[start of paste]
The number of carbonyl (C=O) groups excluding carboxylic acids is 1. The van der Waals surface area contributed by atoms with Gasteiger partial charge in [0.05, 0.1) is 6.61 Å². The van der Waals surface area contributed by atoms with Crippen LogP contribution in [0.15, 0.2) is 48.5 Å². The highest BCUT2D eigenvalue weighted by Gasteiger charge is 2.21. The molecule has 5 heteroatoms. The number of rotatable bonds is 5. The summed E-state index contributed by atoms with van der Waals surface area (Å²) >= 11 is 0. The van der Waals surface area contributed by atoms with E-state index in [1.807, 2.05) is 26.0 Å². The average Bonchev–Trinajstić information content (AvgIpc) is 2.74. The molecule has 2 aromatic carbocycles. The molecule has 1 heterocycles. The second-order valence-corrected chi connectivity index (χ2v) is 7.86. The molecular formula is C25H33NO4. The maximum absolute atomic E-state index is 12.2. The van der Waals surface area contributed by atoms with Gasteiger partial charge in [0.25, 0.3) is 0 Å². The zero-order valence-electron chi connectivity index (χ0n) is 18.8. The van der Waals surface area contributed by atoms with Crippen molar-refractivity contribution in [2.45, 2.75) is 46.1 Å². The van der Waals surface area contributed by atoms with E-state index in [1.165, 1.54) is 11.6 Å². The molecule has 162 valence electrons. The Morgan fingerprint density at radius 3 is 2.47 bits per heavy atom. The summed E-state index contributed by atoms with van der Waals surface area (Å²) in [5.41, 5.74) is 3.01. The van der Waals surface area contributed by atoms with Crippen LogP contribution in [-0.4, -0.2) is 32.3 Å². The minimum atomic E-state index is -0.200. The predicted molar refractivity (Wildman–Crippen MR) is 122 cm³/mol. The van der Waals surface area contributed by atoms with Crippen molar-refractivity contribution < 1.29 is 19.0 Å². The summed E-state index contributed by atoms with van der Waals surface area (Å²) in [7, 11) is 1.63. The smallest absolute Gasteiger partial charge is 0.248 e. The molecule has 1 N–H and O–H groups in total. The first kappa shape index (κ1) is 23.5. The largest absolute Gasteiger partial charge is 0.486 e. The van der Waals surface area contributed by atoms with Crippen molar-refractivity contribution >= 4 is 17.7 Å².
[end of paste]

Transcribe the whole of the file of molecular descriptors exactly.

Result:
The number of carbonyl (C=O) groups excluding carboxylic acids is 1. The van der Waals surface area contributed by atoms with Gasteiger partial charge in [0.05, 0.1) is 6.61 Å². The van der Waals surface area contributed by atoms with Crippen LogP contribution in [0.15, 0.2) is 48.5 Å². The highest BCUT2D eigenvalue weighted by Gasteiger charge is 2.21. The molecule has 5 heteroatoms. The number of rotatable bonds is 5. The summed E-state index contributed by atoms with van der Waals surface area (Å²) >= 11 is 0. The van der Waals surface area contributed by atoms with E-state index in [1.807, 2.05) is 26.0 Å². The average Bonchev–Trinajstić information content (AvgIpc) is 2.74. The molecule has 2 aromatic carbocycles. The molecule has 1 heterocycles. The second-order valence-corrected chi connectivity index (χ2v) is 7.86. The molecular formula is C25H33NO4. The maximum absolute atomic E-state index is 12.2. The van der Waals surface area contributed by atoms with Gasteiger partial charge in [0.25, 0.3) is 0 Å². The zero-order valence-electron chi connectivity index (χ0n) is 18.8. The van der Waals surface area contributed by atoms with Crippen molar-refractivity contribution in [2.45, 2.75) is 46.1 Å². The van der Waals surface area contributed by atoms with E-state index in [1.165, 1.54) is 11.6 Å². The molecule has 162 valence electrons. The Morgan fingerprint density at radius 3 is 2.47 bits per heavy atom. The summed E-state index contributed by atoms with van der Waals surface area (Å²) in [5.41, 5.74) is 3.01. The van der Waals surface area contributed by atoms with Crippen LogP contribution in [-0.4, -0.2) is 32.3 Å². The minimum atomic E-state index is -0.200. The predicted molar refractivity (Wildman–Crippen MR) is 122 cm³/mol. The van der Waals surface area contributed by atoms with Crippen molar-refractivity contribution < 1.29 is 19.0 Å². The summed E-state index contributed by atoms with van der Waals surface area (Å²) in [7, 11) is 1.63. The smallest absolute Gasteiger partial charge is 0.248 e. The molecule has 1 N–H and O–H groups in total. The first kappa shape index (κ1) is 23.5. The largest absolute Gasteiger partial charge is 0.486 e. The van der Waals surface area contributed by atoms with Crippen molar-refractivity contribution >= 4 is 17.7 Å².